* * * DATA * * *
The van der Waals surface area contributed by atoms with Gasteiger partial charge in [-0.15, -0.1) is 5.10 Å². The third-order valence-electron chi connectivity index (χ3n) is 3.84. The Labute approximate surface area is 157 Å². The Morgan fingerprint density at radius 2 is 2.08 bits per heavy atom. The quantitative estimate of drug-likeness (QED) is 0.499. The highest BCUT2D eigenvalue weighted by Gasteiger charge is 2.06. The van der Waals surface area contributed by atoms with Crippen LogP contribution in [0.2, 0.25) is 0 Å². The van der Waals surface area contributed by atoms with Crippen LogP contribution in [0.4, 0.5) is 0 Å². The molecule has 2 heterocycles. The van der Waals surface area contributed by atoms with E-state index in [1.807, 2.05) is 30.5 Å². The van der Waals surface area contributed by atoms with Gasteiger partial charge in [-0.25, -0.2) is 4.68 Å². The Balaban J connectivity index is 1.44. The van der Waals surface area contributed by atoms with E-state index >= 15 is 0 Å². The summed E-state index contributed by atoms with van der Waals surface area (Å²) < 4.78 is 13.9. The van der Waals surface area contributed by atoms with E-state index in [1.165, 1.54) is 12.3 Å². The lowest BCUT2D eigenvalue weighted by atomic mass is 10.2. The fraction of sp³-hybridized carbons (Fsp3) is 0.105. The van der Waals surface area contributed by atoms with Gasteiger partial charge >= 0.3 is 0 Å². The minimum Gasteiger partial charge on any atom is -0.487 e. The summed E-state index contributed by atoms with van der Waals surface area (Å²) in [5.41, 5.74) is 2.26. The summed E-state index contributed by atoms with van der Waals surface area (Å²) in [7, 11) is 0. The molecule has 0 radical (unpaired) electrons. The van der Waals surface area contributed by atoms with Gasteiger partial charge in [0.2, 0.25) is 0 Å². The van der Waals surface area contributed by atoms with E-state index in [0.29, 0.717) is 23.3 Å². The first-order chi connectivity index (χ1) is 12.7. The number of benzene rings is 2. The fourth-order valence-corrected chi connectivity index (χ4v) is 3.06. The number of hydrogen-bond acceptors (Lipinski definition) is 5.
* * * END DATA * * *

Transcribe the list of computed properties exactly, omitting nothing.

The van der Waals surface area contributed by atoms with Gasteiger partial charge in [-0.15, -0.1) is 5.10 Å². The third-order valence-electron chi connectivity index (χ3n) is 3.84. The Labute approximate surface area is 157 Å². The Morgan fingerprint density at radius 2 is 2.08 bits per heavy atom. The quantitative estimate of drug-likeness (QED) is 0.499. The highest BCUT2D eigenvalue weighted by Gasteiger charge is 2.06. The van der Waals surface area contributed by atoms with Crippen LogP contribution in [0.2, 0.25) is 0 Å². The van der Waals surface area contributed by atoms with Crippen LogP contribution in [0.4, 0.5) is 0 Å². The molecule has 2 heterocycles. The van der Waals surface area contributed by atoms with E-state index in [1.807, 2.05) is 30.5 Å². The van der Waals surface area contributed by atoms with Gasteiger partial charge in [-0.25, -0.2) is 4.68 Å². The Balaban J connectivity index is 1.44. The van der Waals surface area contributed by atoms with E-state index >= 15 is 0 Å². The summed E-state index contributed by atoms with van der Waals surface area (Å²) < 4.78 is 13.9. The van der Waals surface area contributed by atoms with E-state index in [1.165, 1.54) is 12.3 Å². The lowest BCUT2D eigenvalue weighted by atomic mass is 10.2. The fraction of sp³-hybridized carbons (Fsp3) is 0.105. The van der Waals surface area contributed by atoms with Gasteiger partial charge >= 0.3 is 0 Å². The minimum Gasteiger partial charge on any atom is -0.487 e. The summed E-state index contributed by atoms with van der Waals surface area (Å²) in [5.41, 5.74) is 2.26. The summed E-state index contributed by atoms with van der Waals surface area (Å²) in [7, 11) is 0. The molecule has 0 radical (unpaired) electrons. The van der Waals surface area contributed by atoms with Gasteiger partial charge in [0.2, 0.25) is 0 Å². The van der Waals surface area contributed by atoms with E-state index in [0.29, 0.717) is 23.3 Å². The first-order chi connectivity index (χ1) is 12.7. The number of benzene rings is 2. The fourth-order valence-corrected chi connectivity index (χ4v) is 3.06. The number of hydrogen-bond acceptors (Lipinski definition) is 5.